How To Manage People Distractions

Photo by See-ming Lee

Nothing can derail productive time faster than distractions. Today I am going to look at people-caused some distractions and give you some strategies for handling them.

The Two Categories of Distractions

There are two ways to be distracted from the task at hand by other people. One is when someone is physically demanding your attention, which I will call active distractions, and the other when they are not aiming their requests specifically at you, which I will call passive distractions.

Active Distractions

Have you ever had a day where people are constantly pulling at you? Maybe they are showing up at your desk or calling on the phone; at home multiple people are asking you different questions or tugging on your clothing.

These interruptions can completely derail a task, and there are two ways to deal with them.

"An Ounce of Prevention…"

Benjamin Franklin said "An ounce of prevention is worth a pound of cure." The best way to minimize distractions is to encourage them not to happen.

  • Close yourself off. This can involve shutting doors to physically separate from the people demanding your attention.
  • Move. If you don’t have a door, you may consider moving to a new location that does. People will have to look for you harder.
  • Hang a Do Not Disturb sign. If you can’t move and don’t have a door, a simple piece of paper with "Do Not Disturb" placed where people can see it will do wonders. It is best if you put an ending time on there as well so that people can be assured you will be available to them at some point.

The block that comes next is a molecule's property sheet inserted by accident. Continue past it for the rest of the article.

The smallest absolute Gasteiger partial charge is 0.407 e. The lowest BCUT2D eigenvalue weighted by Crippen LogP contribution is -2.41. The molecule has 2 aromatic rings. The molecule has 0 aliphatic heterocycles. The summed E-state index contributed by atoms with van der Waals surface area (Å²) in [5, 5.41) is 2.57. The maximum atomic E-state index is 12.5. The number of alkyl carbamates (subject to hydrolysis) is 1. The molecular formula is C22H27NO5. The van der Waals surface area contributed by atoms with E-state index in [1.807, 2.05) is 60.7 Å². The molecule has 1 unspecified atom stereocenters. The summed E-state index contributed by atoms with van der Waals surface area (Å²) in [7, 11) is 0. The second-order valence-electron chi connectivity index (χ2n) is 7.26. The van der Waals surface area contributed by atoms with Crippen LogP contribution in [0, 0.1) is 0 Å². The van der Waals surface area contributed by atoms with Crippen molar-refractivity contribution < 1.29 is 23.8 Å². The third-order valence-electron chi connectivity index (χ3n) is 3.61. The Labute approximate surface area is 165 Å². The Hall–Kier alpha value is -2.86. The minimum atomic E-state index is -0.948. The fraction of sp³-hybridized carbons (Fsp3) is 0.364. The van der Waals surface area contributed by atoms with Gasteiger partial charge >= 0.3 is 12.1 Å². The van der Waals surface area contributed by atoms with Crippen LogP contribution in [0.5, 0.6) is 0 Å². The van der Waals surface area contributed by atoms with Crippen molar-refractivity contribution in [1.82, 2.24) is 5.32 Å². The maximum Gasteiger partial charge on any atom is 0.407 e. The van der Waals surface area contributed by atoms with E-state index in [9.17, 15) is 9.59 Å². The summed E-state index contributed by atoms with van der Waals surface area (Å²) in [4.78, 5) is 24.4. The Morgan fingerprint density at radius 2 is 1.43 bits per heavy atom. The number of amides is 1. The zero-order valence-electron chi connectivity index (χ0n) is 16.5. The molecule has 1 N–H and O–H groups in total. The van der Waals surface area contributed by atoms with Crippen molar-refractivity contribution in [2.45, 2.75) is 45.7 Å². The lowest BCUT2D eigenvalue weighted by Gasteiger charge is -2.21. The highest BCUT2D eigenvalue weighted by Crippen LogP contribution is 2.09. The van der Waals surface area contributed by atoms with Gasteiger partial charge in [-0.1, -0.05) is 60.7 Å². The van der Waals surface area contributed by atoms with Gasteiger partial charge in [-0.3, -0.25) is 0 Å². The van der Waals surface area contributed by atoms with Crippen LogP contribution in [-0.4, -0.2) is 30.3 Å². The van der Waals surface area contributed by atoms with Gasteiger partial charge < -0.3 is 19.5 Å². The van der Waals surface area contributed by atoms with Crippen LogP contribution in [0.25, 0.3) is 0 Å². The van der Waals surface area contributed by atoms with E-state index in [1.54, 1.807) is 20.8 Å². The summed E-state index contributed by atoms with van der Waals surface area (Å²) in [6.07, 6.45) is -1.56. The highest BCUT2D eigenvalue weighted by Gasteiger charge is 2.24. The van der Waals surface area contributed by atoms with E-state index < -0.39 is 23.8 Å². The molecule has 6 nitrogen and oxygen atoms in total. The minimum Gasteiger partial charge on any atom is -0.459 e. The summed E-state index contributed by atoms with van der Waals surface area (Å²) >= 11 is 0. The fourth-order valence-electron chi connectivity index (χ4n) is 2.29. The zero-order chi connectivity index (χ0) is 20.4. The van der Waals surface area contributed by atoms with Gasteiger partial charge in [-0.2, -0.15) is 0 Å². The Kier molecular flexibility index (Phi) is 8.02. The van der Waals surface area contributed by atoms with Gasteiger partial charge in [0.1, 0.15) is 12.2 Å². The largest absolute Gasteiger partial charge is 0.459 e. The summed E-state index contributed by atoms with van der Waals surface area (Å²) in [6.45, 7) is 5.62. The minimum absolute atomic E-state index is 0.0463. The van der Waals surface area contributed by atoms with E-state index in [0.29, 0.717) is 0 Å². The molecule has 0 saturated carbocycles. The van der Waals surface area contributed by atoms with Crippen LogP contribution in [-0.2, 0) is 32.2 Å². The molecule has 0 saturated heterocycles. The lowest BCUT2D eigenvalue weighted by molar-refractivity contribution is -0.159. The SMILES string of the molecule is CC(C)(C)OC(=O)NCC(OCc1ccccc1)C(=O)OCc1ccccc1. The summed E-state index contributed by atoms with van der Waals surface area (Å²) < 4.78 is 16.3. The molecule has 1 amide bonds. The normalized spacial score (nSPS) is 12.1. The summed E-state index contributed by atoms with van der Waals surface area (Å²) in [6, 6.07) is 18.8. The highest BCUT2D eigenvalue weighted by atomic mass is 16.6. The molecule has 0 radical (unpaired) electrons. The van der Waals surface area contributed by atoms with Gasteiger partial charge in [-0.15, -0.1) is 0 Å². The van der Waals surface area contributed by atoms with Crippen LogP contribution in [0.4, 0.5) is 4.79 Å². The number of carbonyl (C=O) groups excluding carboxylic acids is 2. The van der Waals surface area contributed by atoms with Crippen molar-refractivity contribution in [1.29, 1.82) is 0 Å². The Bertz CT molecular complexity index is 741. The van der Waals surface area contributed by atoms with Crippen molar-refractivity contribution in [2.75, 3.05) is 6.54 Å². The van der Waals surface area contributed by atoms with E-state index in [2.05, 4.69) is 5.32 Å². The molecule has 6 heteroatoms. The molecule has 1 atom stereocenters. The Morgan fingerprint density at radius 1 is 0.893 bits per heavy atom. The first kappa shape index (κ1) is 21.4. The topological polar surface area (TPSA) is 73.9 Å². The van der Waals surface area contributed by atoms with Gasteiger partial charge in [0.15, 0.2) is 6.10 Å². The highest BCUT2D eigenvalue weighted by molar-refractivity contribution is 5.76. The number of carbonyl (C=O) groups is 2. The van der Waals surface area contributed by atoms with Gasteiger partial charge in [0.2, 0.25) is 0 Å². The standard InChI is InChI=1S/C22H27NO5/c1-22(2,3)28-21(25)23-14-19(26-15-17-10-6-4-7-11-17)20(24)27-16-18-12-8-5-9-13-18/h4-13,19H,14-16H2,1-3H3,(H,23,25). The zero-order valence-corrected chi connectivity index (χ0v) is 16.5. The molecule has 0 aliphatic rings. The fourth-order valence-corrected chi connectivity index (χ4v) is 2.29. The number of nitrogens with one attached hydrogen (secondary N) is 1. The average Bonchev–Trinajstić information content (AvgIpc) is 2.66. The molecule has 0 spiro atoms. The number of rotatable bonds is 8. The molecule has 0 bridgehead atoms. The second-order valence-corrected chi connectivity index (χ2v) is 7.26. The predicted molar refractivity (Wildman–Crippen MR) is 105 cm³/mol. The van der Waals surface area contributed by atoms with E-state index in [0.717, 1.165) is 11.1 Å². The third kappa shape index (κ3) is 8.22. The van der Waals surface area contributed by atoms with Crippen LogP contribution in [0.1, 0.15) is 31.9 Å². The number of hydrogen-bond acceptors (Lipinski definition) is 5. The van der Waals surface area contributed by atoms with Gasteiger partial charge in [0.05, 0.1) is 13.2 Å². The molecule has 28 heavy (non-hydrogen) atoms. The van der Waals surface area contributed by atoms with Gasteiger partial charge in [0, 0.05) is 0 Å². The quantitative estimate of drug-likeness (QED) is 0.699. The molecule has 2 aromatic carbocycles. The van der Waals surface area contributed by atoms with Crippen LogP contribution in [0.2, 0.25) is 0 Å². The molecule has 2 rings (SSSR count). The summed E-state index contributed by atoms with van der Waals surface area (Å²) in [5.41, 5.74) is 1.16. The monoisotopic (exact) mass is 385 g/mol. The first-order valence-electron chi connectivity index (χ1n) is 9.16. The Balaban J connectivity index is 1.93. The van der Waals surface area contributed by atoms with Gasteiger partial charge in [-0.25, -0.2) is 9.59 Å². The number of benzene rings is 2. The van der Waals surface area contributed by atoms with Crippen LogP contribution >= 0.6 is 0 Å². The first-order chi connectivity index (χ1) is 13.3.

• Turn off the phone. If you can send your phone directly to voice mail, do so. If you can just silence it, do that. The ring will distract you regardless. (If you’re worried about emergency phone calls not coming through, check your phone manual for selective and timed ringing for groups).
  • Turn off email. Email is a subtler attention grabber. Unless your job is to answer email, turn it off.

"…Is Worth A Pound of Cure"

If, in spite of all these tactics, you are still interrupted, you can minimize the distraction:

  • Point out you are busy. Some people are simply clueless. Tell them nicely you are trying to focus and give them the time you will be free to help them. "Can I talk to you later about that?"
  • Give alternate means of contact. "Can you send me an email about that?" This allows them to take some action, while giving you a chance to finish what you are doing.

Passive Distractions

I find that passive distractions happen frequently, especially in an open office environment or at home. This is when something else is going on just outside your focus that pulls your attention away, such as a conversation, loud laughing, music, or noise from other people’s activities. The best thing for me is to plug in to my iPod at this point, and pick something to cover it:

  • Music. This is good when you know the music will not distract you further. Depending on the type of task I am doing, I might listen to classical or rock.
  • Environmental sounds. I find these are good when I need to block out talking or irregular noises. My favorites are rain and ocean.
  • Pink/White Noise…and isolating headphones. This is where I really need to block things out. I use my Skullcandy earbuds, which isolate all the sounds, and the pink noise will block out everything else.

Distractions can be managed with a few quick techniques so you can get back on track. Do you have any favorite tools? Share below.

Photo by See-ming Lee